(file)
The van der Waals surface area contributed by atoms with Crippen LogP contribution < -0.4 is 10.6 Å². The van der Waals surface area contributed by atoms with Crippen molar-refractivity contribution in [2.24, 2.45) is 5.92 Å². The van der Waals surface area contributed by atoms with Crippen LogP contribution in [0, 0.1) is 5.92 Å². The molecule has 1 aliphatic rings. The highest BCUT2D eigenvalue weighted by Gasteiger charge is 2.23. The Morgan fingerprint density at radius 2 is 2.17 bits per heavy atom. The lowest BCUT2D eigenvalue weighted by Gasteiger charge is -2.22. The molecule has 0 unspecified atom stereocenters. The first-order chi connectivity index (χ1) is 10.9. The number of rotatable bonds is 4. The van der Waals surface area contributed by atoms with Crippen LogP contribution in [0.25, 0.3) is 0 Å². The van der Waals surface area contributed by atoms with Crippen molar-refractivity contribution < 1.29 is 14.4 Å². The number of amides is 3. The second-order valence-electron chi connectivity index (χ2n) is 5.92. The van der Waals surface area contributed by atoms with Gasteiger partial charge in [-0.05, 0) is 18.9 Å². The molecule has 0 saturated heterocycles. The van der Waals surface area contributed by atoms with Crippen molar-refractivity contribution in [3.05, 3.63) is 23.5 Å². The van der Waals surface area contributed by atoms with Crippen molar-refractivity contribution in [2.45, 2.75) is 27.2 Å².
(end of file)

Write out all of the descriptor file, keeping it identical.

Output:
The van der Waals surface area contributed by atoms with Crippen LogP contribution < -0.4 is 10.6 Å². The van der Waals surface area contributed by atoms with Crippen molar-refractivity contribution in [2.24, 2.45) is 5.92 Å². The van der Waals surface area contributed by atoms with Crippen LogP contribution in [0, 0.1) is 5.92 Å². The molecule has 1 aliphatic rings. The highest BCUT2D eigenvalue weighted by Gasteiger charge is 2.23. The Morgan fingerprint density at radius 2 is 2.17 bits per heavy atom. The lowest BCUT2D eigenvalue weighted by Gasteiger charge is -2.22. The molecule has 0 unspecified atom stereocenters. The first-order chi connectivity index (χ1) is 10.9. The number of rotatable bonds is 4. The van der Waals surface area contributed by atoms with Crippen LogP contribution in [0.25, 0.3) is 0 Å². The van der Waals surface area contributed by atoms with Crippen molar-refractivity contribution < 1.29 is 14.4 Å². The number of amides is 3. The second-order valence-electron chi connectivity index (χ2n) is 5.92. The van der Waals surface area contributed by atoms with Gasteiger partial charge in [-0.05, 0) is 18.9 Å². The molecule has 0 saturated heterocycles. The van der Waals surface area contributed by atoms with Crippen molar-refractivity contribution in [3.05, 3.63) is 23.5 Å². The van der Waals surface area contributed by atoms with Crippen molar-refractivity contribution in [2.45, 2.75) is 27.2 Å².